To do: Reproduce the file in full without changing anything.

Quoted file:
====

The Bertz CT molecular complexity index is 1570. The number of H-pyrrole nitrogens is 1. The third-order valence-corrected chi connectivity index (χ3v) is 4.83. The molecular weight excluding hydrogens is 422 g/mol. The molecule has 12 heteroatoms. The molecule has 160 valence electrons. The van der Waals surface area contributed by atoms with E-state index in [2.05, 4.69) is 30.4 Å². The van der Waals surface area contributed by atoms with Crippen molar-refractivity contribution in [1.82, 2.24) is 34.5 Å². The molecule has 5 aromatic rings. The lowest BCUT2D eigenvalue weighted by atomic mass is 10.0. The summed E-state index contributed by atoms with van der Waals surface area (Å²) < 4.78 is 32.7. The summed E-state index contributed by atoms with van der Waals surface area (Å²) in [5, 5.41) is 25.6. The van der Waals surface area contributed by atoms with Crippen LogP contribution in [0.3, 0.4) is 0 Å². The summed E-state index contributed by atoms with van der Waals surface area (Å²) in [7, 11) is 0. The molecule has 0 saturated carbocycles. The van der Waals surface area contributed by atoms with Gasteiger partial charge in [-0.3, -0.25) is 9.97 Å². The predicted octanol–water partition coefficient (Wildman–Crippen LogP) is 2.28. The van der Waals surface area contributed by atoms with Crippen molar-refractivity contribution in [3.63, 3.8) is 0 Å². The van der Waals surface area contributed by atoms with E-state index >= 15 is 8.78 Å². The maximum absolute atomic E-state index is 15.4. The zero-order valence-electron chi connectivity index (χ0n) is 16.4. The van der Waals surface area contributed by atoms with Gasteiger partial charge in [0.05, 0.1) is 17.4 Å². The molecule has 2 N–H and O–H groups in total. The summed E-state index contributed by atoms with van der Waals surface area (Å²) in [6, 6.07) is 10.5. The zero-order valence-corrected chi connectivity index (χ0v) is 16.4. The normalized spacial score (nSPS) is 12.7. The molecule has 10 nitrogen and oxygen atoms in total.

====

The Bertz CT molecular complexity index is 1570. The number of H-pyrrole nitrogens is 1. The third-order valence-corrected chi connectivity index (χ3v) is 4.83. The molecular weight excluding hydrogens is 422 g/mol. The molecule has 12 heteroatoms. The molecule has 160 valence electrons. The van der Waals surface area contributed by atoms with E-state index in [2.05, 4.69) is 30.4 Å². The van der Waals surface area contributed by atoms with Crippen molar-refractivity contribution in [1.82, 2.24) is 34.5 Å². The molecule has 5 aromatic rings. The lowest BCUT2D eigenvalue weighted by atomic mass is 10.0. The summed E-state index contributed by atoms with van der Waals surface area (Å²) < 4.78 is 32.7. The summed E-state index contributed by atoms with van der Waals surface area (Å²) in [5, 5.41) is 25.6. The van der Waals surface area contributed by atoms with Crippen LogP contribution in [0.3, 0.4) is 0 Å². The summed E-state index contributed by atoms with van der Waals surface area (Å²) in [7, 11) is 0. The molecule has 0 saturated carbocycles. The van der Waals surface area contributed by atoms with Gasteiger partial charge in [-0.3, -0.25) is 9.97 Å². The predicted octanol–water partition coefficient (Wildman–Crippen LogP) is 2.28. The van der Waals surface area contributed by atoms with Crippen molar-refractivity contribution in [3.63, 3.8) is 0 Å². The van der Waals surface area contributed by atoms with E-state index >= 15 is 8.78 Å². The maximum absolute atomic E-state index is 15.4. The zero-order valence-electron chi connectivity index (χ0n) is 16.4. The van der Waals surface area contributed by atoms with Gasteiger partial charge in [0.05, 0.1) is 17.4 Å². The molecule has 2 N–H and O–H groups in total. The summed E-state index contributed by atoms with van der Waals surface area (Å²) in [6, 6.07) is 10.5. The zero-order valence-corrected chi connectivity index (χ0v) is 16.4. The normalized spacial score (nSPS) is 12.7. The molecule has 10 nitrogen and oxygen atoms in total.